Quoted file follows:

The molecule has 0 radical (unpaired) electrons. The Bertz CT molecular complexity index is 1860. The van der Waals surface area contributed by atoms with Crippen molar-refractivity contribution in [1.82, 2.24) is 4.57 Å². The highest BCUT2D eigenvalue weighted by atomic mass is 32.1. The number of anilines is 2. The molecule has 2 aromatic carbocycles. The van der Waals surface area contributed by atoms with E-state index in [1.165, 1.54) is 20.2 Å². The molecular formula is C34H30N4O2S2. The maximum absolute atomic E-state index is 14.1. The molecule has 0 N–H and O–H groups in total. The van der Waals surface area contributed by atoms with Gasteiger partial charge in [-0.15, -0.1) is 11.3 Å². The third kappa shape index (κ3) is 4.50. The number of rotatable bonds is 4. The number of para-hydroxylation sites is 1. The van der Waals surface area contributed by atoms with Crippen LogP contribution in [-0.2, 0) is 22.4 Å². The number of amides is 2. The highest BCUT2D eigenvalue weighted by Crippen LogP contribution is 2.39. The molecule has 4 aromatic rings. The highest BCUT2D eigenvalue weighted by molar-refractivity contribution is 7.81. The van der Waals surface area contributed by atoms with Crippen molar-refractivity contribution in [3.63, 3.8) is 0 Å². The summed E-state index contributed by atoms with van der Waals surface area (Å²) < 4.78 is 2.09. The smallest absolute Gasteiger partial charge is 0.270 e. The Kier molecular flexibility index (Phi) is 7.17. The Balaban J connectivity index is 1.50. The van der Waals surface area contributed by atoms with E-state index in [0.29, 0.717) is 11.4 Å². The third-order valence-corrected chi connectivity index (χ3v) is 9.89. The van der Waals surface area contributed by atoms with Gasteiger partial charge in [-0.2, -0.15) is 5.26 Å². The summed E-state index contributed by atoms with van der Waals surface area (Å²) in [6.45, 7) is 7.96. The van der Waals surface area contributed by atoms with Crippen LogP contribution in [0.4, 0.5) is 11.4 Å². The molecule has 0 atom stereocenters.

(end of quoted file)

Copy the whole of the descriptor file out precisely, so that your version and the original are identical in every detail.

The molecule has 0 radical (unpaired) electrons. The Bertz CT molecular complexity index is 1860. The van der Waals surface area contributed by atoms with Crippen molar-refractivity contribution in [1.82, 2.24) is 4.57 Å². The highest BCUT2D eigenvalue weighted by atomic mass is 32.1. The number of anilines is 2. The molecule has 2 aromatic carbocycles. The van der Waals surface area contributed by atoms with E-state index in [1.165, 1.54) is 20.2 Å². The molecular formula is C34H30N4O2S2. The maximum absolute atomic E-state index is 14.1. The molecule has 0 N–H and O–H groups in total. The van der Waals surface area contributed by atoms with Gasteiger partial charge in [-0.15, -0.1) is 11.3 Å². The third kappa shape index (κ3) is 4.50. The number of rotatable bonds is 4. The number of para-hydroxylation sites is 1. The van der Waals surface area contributed by atoms with Crippen LogP contribution in [-0.2, 0) is 22.4 Å². The number of amides is 2. The highest BCUT2D eigenvalue weighted by Crippen LogP contribution is 2.39. The molecule has 4 aromatic rings. The highest BCUT2D eigenvalue weighted by molar-refractivity contribution is 7.81. The van der Waals surface area contributed by atoms with Crippen molar-refractivity contribution in [3.63, 3.8) is 0 Å². The summed E-state index contributed by atoms with van der Waals surface area (Å²) < 4.78 is 2.09. The smallest absolute Gasteiger partial charge is 0.270 e. The Kier molecular flexibility index (Phi) is 7.17. The Balaban J connectivity index is 1.50. The van der Waals surface area contributed by atoms with E-state index in [0.29, 0.717) is 11.4 Å². The third-order valence-corrected chi connectivity index (χ3v) is 9.89. The van der Waals surface area contributed by atoms with Gasteiger partial charge in [-0.2, -0.15) is 5.26 Å². The summed E-state index contributed by atoms with van der Waals surface area (Å²) in [6.45, 7) is 7.96. The van der Waals surface area contributed by atoms with Crippen LogP contribution in [0.4, 0.5) is 11.4 Å². The molecule has 0 atom stereocenters.